Scott said...

@Jacob: I don't think that there's anything wrong with a proponent of same-sex marriage rejoicing at the news out of Iowa and drawing hope from it (and I'm not sure that it's appropriate to dash the hopes of someone who has clearly recently had a hard time finding things to be hopeful about)...

Sarah would probably prefer that this post not turn into a political debate, but I did want to address a few of your points... What I wrote ended up becoming rather long, so I made some minor modifications and posted it on my own blog instead (it's probably better to take the conversation over there anyway).

Anonymous said...

Does anyone else have this soon as I hear those sing-song voices of Conference, they put me right to sleep. And if I'm not sleeping, I wish I was! I just want someone to talk to me about real issues, in a real voice.

When whichever woman spoke this morning, gave her definitions of families, I noted she didn't say, "And some families have two dads and some have two moms." Ah, what was I expecting?


Sarah said...

Alanna said:

When whichever woman spoke this morning, gave her definitions of families, I noted she didn't say, "And some families have two dads and some have two moms." Ah, what was I expecting?

I was thinking the same thing. :)

It had a good message nonetheless. Conference this morning touched my heart.

Thanks for your comment.

drakames said...

I'm glad that you have hope. I'm also glad that you didn't seem to freeze to death! March sure had an attitude this year!

Iowa also gave me hope...and at the same time, I'm anxious for what repercussions may come. I wish that people would take more time to see the joy and relief on the faces of those couples who now have an opportunity to get married. It's beautiful! I want to see more of that instead of reading or hearing angry voices, blasting insults and ranting about the disintegration of morals in America.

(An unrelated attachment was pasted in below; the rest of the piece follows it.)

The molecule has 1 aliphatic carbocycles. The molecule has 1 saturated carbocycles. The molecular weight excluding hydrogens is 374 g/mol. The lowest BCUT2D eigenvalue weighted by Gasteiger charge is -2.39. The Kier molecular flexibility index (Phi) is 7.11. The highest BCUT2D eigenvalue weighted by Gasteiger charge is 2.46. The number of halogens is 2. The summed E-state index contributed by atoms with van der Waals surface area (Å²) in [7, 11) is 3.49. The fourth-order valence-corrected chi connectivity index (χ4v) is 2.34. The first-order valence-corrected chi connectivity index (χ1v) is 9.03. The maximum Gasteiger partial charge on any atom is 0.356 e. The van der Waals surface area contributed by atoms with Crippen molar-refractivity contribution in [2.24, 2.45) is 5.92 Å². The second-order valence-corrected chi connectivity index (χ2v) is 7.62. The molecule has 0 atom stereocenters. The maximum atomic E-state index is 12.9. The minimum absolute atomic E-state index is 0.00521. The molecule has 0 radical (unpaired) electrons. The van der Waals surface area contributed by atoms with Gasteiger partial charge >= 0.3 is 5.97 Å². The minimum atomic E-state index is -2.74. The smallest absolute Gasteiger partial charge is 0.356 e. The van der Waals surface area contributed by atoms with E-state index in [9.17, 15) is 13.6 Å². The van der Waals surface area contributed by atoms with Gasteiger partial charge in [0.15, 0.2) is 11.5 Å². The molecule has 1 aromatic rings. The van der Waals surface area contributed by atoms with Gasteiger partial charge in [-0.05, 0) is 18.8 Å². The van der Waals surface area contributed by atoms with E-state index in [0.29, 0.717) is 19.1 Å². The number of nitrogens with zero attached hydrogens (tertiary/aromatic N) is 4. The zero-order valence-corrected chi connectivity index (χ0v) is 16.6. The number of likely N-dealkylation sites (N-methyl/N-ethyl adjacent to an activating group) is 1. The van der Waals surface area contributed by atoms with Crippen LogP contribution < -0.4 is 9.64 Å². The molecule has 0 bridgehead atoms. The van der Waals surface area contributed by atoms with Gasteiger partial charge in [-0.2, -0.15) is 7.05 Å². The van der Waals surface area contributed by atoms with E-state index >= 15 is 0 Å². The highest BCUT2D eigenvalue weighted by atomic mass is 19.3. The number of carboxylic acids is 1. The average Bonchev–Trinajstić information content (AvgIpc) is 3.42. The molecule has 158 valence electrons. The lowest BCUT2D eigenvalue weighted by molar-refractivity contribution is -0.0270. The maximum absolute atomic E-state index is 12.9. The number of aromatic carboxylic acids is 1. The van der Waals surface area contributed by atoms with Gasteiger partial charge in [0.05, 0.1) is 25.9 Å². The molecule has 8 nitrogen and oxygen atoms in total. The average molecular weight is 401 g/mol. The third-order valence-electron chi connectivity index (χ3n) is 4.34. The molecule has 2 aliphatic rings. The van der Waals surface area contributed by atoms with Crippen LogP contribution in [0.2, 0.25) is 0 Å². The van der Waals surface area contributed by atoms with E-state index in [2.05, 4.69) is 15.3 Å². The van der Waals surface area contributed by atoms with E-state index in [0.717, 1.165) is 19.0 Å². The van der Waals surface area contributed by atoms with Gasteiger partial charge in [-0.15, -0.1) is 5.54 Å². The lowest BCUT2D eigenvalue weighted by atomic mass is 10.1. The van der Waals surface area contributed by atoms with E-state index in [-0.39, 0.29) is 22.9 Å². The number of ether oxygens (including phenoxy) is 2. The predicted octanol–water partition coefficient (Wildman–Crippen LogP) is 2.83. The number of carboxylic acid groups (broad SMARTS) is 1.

I'm glad that Iowa is giving everyone a fair chance. I'm glad that they are saying there's room for everyone. That's a moral of mine...even if some people choose to say that I don't have any, just because of who I am.

Thank you for sharing your hope.

LDS Pride said...

Give me a week or so to re-listen (and for one or two sessions to listen for the first time) to the talks and we can chat.

And while I was listening to the woman on Sat morning I was thinking of you.

Anonymous said...

I've been reading Scott and Sarah's blogs for a few weeks now and have yet to comment -until now. I think it's unfair to imply that Jacob was "dashing Sarah's hopes". It's clear that you are both very sensitive to these issues to the point of becoming offended by anything that is said contrary to your beliefs. Rather, I think he was adding some insight and clarifying things that you or others of us may not have considered. I believe that his ideas deserve merit and am sure that his intentions were not to offend anyone. (Besides offense can only be taken - not given.)

Regarding "whichever woman spoke" - her name is Barbara Thompson and actually lived in Scott and Sarah's LDS ward years ago on Peggy Ln (not that it's relevant). She is single, never been married, with no children so she has experience with living life in an "untraditional family."